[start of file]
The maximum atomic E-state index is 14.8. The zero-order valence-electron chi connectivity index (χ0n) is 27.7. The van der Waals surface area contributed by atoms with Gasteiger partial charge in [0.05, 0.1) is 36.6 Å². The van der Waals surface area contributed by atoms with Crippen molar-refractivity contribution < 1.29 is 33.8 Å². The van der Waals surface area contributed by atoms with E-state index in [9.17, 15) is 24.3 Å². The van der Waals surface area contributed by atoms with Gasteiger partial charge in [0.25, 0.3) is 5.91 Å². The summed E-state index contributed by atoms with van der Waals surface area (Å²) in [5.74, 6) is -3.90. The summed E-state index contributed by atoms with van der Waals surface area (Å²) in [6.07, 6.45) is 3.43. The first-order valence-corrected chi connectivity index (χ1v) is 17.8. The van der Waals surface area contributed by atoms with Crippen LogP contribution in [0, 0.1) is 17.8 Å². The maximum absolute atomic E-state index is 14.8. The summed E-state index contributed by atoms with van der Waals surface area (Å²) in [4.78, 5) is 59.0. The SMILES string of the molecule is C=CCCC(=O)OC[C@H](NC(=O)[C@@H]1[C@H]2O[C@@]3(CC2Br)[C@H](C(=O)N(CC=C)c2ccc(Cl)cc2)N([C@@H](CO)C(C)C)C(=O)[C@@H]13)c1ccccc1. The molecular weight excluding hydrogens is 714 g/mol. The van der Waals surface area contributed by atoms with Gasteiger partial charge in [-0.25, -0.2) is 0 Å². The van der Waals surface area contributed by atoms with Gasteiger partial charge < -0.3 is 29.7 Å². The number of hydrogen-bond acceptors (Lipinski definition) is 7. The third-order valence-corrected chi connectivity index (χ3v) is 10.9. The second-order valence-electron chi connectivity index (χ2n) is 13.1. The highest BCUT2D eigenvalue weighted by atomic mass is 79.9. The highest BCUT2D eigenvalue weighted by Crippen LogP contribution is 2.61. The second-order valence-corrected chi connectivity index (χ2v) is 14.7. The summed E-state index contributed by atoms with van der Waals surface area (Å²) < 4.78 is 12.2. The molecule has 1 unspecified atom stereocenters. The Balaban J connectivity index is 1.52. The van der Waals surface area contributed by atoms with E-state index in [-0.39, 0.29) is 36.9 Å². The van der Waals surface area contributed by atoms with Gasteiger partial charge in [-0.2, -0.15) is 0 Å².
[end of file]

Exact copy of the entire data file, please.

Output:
The maximum atomic E-state index is 14.8. The zero-order valence-electron chi connectivity index (χ0n) is 27.7. The van der Waals surface area contributed by atoms with Gasteiger partial charge in [0.05, 0.1) is 36.6 Å². The van der Waals surface area contributed by atoms with Crippen molar-refractivity contribution < 1.29 is 33.8 Å². The van der Waals surface area contributed by atoms with E-state index in [9.17, 15) is 24.3 Å². The van der Waals surface area contributed by atoms with Gasteiger partial charge in [0.25, 0.3) is 5.91 Å². The summed E-state index contributed by atoms with van der Waals surface area (Å²) in [5.74, 6) is -3.90. The summed E-state index contributed by atoms with van der Waals surface area (Å²) in [6.07, 6.45) is 3.43. The first-order valence-corrected chi connectivity index (χ1v) is 17.8. The van der Waals surface area contributed by atoms with Crippen LogP contribution in [0, 0.1) is 17.8 Å². The maximum absolute atomic E-state index is 14.8. The summed E-state index contributed by atoms with van der Waals surface area (Å²) in [4.78, 5) is 59.0. The SMILES string of the molecule is C=CCCC(=O)OC[C@H](NC(=O)[C@@H]1[C@H]2O[C@@]3(CC2Br)[C@H](C(=O)N(CC=C)c2ccc(Cl)cc2)N([C@@H](CO)C(C)C)C(=O)[C@@H]13)c1ccccc1. The molecular weight excluding hydrogens is 714 g/mol. The van der Waals surface area contributed by atoms with Gasteiger partial charge in [-0.25, -0.2) is 0 Å². The van der Waals surface area contributed by atoms with Gasteiger partial charge < -0.3 is 29.7 Å². The number of hydrogen-bond acceptors (Lipinski definition) is 7. The third-order valence-corrected chi connectivity index (χ3v) is 10.9. The second-order valence-electron chi connectivity index (χ2n) is 13.1. The highest BCUT2D eigenvalue weighted by atomic mass is 79.9. The highest BCUT2D eigenvalue weighted by Crippen LogP contribution is 2.61. The second-order valence-corrected chi connectivity index (χ2v) is 14.7. The summed E-state index contributed by atoms with van der Waals surface area (Å²) < 4.78 is 12.2. The molecule has 1 unspecified atom stereocenters. The Balaban J connectivity index is 1.52. The van der Waals surface area contributed by atoms with E-state index in [-0.39, 0.29) is 36.9 Å². The van der Waals surface area contributed by atoms with Gasteiger partial charge in [-0.2, -0.15) is 0 Å².